Page 00000003 1.5 - Points in Table Figure 5. Trill Cycle Frequency Function 5 Trill Amplitude Modulator:. 1 the trill should start on the lowers a drop-off we amplitude in the transitions between the trilled notes. It also shows that one of the notes is a little bit louder than the other. aind No-to 2~ iI Figure 8. Alternating the Function to Produce a Trill The PV analysis of the two trill cycles shown in Figure 6 shows in more detail the sharp amplitude drops during the transitions between the two notes (see Figure 14). To get a better trill, we need to model the changes in amplitude that occur during the transition. The most important amplitude changes occur at the same time as the most important frequency changes, but we cannot use the same function to control both the frequency and amplitude because the amplitude peak is in the middle of the cycle, and the frequency peak is at the beginning, so we take the average amplitude of a trill cycle for a separate function (see Figure 14). In addition, the amplitude shows an extra spike at the beginning and ending of the period. Average (E.M S.) ankplitude envelope r igure o. I wo uycies o w aveiorm of Dzzz A4 to B4 Trill What is the optimal shape for the trill amplitude function? We tried a square trill shape, stored it in a function table and then used modulators in that shape to control both the fluctuating frequency and amplitude values of the trills. But with this function the result did not sound natural enough because it didn't model the transitions, which seem to take about 10% of the oscillation cycle. We then created a function similar to an amplitude envelope, with 40% of the cycle time for each of the frequencies and 10% of the total cycle time for each of the changes between the frequencies (see Figure 7). We stored the new trill shape in a function table and then used an amplitude modulator in that shape to alternately fade the amplitudes of the two signals in and out (see Figure 8). 10% 40% 10% 40% 0.7083 0.76324 0.81818 0.87312 0.92806 0.983 Figure 9. Averaging a Cycle of the Trill for an Amplitude Function The function must oscillate between the amplitude of the lower note and the amplitude of the higher note. The cycles begin and end with a slight amplitude spike during the transition between the two notes. 4p 1 i E orliiiiii^^ ^ I 2000 4000 6000 8000 Points in Table Figure 10. Trill Cycle Amplitude Function Figure 7. First Trill Function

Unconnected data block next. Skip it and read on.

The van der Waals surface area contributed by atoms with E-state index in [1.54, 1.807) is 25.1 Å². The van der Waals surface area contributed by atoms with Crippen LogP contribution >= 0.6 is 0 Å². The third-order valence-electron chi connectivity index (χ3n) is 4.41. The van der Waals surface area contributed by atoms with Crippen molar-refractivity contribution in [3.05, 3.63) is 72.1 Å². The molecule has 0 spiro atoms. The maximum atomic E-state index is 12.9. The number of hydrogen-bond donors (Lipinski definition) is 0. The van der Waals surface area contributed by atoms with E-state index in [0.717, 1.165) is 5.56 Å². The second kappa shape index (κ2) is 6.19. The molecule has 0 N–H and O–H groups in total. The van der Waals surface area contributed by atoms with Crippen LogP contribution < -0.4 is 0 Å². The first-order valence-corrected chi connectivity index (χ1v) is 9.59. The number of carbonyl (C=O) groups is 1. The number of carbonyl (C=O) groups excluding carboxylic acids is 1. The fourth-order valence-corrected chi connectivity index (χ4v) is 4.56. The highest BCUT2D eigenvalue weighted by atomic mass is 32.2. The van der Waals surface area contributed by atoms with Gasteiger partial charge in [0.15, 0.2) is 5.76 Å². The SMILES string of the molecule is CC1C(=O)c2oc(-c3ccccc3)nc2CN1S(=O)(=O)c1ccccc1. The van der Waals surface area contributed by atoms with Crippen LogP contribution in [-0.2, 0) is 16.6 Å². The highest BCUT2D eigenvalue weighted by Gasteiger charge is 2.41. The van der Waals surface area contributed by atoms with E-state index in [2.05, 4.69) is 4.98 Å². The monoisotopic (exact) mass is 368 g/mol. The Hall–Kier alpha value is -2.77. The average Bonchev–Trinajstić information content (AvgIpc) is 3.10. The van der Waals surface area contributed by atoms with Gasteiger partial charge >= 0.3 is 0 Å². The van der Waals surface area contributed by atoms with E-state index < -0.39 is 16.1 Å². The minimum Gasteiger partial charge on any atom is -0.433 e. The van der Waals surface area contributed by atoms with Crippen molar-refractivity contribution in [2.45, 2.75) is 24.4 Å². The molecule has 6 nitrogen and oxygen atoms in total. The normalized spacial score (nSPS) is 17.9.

Page 00000004 Several score parameters can easily control the trill rate in a line segment. For example, our design uses four score parameters to control an initial, middle and final tremolo rate, and the time required to change from the first tremolo rate to the second. A separate score parameter controls the changing amplitude of the trill as it would for a single sustained tone. The flexibility is especially useful, and much easier than typing many notes and trying to manually adjust their start times, durations and amplitudes to get a naturally-varying rate and amplitude quality. 6 Tremolos: Tremolos are similar to trills, but have the additional problem of a larger frequency change. To makes tremolos sound believable using this technique, the spectrum of each note must be correct, and refining this parameter improves some of the trills as well. If two notes are close to the original note modeled, their spectra may be similar enough to use the same wavetable. But if two notes alternate by leap, it is likely that the spectrum of one of the notes will be very different from that of the original note, causing its timbre to be distorted, and it may sound synthetic. Large tremolos between the two notes can also cause aliasing (where some harmonics fold over because they are too high to be represented by the sampling rate). 7 Conclusion: After comparing the results, we concluded that trills modeled using the function table method sound better than with the overlapping or line segment methods, and the new method is easier to use. We used one function table for frequency modulation and another for amplitude modulation. Our method is highly successful and the trills sound realistic enough to fool listeners into believing that humans played our synthesized examples. 8 Acknowledgements: Special thankts go to William Chan Chun Nmn, who has been invaluable for recording dizi samples and consultation on playing the dizi. And, thanks to the RGC Grant # HKIUST 6020/02H for funding this research. References: Beauchamp, J. 1993. "Unix Worktstation Software for Analysis, Graphics, Modification, and Synthesis of Musical Sounds," Audio Engineering Society Preprint No. 3479. Dolson, M. 1986. "The Phase Vocoder: A Tutorial, " Computer M2usic Journal, 10(4): 14-27. Homer, A., Ayers, L. and Law, D. 1999. " Synthesis Modeling of the Chinese Dizi, Bawu, and Sheng," Journal of the Audio Engineering Society, Vol. 47, No. 12, pp. 1076- 1087. Homer, A. and Ayers, L. 1998. "Modeling Acoustic Wind Instruments with Contiguous Group Synthesis," Journal of the Audio Engineering Society, Vol. 46, No. 10, pp. 868-879. Homer, A. and Ayers, L. 1998. "Modeling Chinese Musical Instruments," Proceedings of the 135th Mlieeting of the Acoustical Society ofAmerica, Vol. 4, pp. 2541-2542. Homer, A. and Ayers, L. 2001. Cooking with Csound, Part 1.~ Woodwind and Brass Recites, AR Editions. Homer, A. and Beauchamp, J. 1996. "Piecewise Linear Approximation of Additive Synthesis Envelopes: A Comparison of Various Methods," Computer 2Music Journal, Vol. 20, No. 2, pp. 72-95. McAulay, R. and Quatieri, T. 1986. "Speech Analysis/Synthesis Based on a Sinusoidal Representation," IEEE Transactions on Acoustics, Speech and Signal Processing, Vol. 34, No. 4, pp. 744-754. Roads, C. 2001. The Computer Music Tutorial, MIT Press. Rodet, X. and Lefevre, A. 1997. "The Diphone program: New features, new synthesis methods and experience of musical use," Proceedings of the International Computer M~usic Conference, Thessaloniki, Greece, pp. 418-4 19. Serra, X. and Smith, J. 1990. "Spectral Modeling Synthesis, A Sound Analysis/Synthesis System Based on a Deterministic Plus Stochastic Decomposition," Computer 1Music Journal, Vol. 14, No. 4, pp. 418-419. Wun, 5. 2001. Ported Pvan from Unix to PC.